Pitchvision Academy


Spin bowling isn’t just about getting huge turn. We get stuck into the spinner’s art this week with 2 articles from coach and PitchVision Academy reader AB. Whether you bat against spin, or bowl spin you can’t miss the analysis of how to use flight.  Read on to find out more.

Plus we learn about leadership and attitude on the pitch from a young cricketer, and have a drill that will knock the wind out of anyone while improving skills.

Have a great weekend,

David Hinchliffe

Fielding Drills: Rob the Nest

This drill is part of the PitchVision Academy fielding drills series, for more in this series click here.

Purpose: To develop speed, agility and ball handling skills in a pressure situation

Description: Set up cones in two rings as shown below. The inner ring (nest) contains a number of cricket balls. 2 fielders are inside the larger circle as defenders. The rest of the fielders walk around the outside of the circle and are attackers.

The attackers must run in to try and pick up a cricket ball and return back to outside the larger circle. The defenders prevent this by tagging players as they run through. If an attacker is tagged he or she must return to the outer ring.

Once all the balls are cleared, 2 new defenders are chosen.

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The Art of Flight: How to Deceive the Batsman with More than Spin

What spin bowler hasn't heard these clichés in his cricketing career?

"Toss it up" the young spin bowler is so often told. "You've got to flight the ball, give it some air, and get it above the batsman's eye line".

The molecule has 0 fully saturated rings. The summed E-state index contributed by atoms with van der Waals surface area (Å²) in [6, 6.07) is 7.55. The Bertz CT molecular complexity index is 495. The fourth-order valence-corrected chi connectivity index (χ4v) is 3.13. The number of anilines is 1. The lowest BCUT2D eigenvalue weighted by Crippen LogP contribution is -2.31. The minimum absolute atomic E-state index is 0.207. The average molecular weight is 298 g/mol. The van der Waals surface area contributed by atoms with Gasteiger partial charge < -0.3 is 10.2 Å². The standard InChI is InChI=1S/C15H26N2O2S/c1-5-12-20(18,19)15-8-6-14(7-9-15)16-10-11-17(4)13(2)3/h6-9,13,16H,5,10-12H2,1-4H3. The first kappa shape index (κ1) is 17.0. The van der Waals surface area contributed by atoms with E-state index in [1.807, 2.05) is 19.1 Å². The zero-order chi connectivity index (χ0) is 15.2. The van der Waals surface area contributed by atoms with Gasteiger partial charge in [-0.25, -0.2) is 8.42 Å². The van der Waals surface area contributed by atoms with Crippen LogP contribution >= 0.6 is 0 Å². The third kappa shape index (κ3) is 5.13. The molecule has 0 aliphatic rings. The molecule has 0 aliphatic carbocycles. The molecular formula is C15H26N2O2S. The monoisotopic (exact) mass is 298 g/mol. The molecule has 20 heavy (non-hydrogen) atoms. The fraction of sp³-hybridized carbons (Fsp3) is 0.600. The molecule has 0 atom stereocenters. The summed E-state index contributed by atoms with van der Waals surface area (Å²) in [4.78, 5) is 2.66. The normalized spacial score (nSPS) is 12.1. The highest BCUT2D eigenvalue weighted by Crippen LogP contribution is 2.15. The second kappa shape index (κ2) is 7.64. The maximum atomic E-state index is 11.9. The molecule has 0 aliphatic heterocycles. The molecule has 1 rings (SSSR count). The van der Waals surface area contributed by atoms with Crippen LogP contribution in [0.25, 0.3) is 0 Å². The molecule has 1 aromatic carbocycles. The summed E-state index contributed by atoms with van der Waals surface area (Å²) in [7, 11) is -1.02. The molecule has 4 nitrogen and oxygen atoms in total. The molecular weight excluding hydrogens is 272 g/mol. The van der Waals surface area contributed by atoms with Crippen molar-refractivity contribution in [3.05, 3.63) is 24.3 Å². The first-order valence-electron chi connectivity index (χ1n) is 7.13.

The problem is that experience soon teaches that simply lobbing the ball up in the air does not suddenly make a competent batsman turn into a tail end bunny. Whilst the advice may be well meaning, it completely misses the point. Flight is about deception. There is nothing deceptive about simply bowling the same ball but slower and with a higher trajectory.

So what is flight then?

The art of spin bowling is the art of deceiving the batsman as to what the ball will do. This comes in two parts: we are able to confuse him when the ball pitches by making it turn. It might turn a small amount, it might turn a large amount or it might turn the other direction entirely.

We are also able to use the same set of techniques to deceive him as to where the ball will pitch in the first place.

This is flight: the art of deceiving the batsman as to the exact location where the ball will pitch.

How do we do this?

Well, first and foremost we use the same technique we use to make the ball turn: by spinning it hard. In the case of flighting the ball, this primarily means using topspin and backspin.

These make use of the Magnus effect to change the trajectory of the ball as it travels towards the batsman.

  • Top spin will make the ball drop more quickly and land further away from the batsman than expected. Imagine a tennis player playing a top spin shot with his racquet, hitting over the top of the ball. You can apply this same spin on a cricket ball. How you do it will depend on whether you are a finger spinner or wrist spinner but the effect of spinning “over the top” is the same.